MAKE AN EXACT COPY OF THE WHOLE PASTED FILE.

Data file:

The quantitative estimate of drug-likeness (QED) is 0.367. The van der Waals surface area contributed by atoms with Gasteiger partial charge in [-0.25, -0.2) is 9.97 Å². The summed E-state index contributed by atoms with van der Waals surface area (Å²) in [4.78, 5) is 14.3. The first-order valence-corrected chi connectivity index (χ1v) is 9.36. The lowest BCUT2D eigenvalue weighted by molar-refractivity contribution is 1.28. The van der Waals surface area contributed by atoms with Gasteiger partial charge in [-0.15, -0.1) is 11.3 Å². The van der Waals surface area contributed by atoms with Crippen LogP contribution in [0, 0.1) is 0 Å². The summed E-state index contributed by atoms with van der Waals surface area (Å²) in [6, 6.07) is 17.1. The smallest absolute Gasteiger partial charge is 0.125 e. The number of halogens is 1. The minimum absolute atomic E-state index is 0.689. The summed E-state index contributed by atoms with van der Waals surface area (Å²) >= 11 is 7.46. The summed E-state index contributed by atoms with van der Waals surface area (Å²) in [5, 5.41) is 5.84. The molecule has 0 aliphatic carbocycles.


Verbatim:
The quantitative estimate of drug-likeness (QED) is 0.367. The van der Waals surface area contributed by atoms with Gasteiger partial charge in [-0.25, -0.2) is 9.97 Å². The summed E-state index contributed by atoms with van der Waals surface area (Å²) in [4.78, 5) is 14.3. The first-order valence-corrected chi connectivity index (χ1v) is 9.36. The lowest BCUT2D eigenvalue weighted by molar-refractivity contribution is 1.28. The van der Waals surface area contributed by atoms with Gasteiger partial charge in [-0.15, -0.1) is 11.3 Å². The van der Waals surface area contributed by atoms with Crippen LogP contribution in [0, 0.1) is 0 Å². The summed E-state index contributed by atoms with van der Waals surface area (Å²) in [6, 6.07) is 17.1. The smallest absolute Gasteiger partial charge is 0.125 e. The number of halogens is 1. The minimum absolute atomic E-state index is 0.689. The summed E-state index contributed by atoms with van der Waals surface area (Å²) >= 11 is 7.46. The summed E-state index contributed by atoms with van der Waals surface area (Å²) in [5, 5.41) is 5.84. The molecule has 0 aliphatic carbocycles.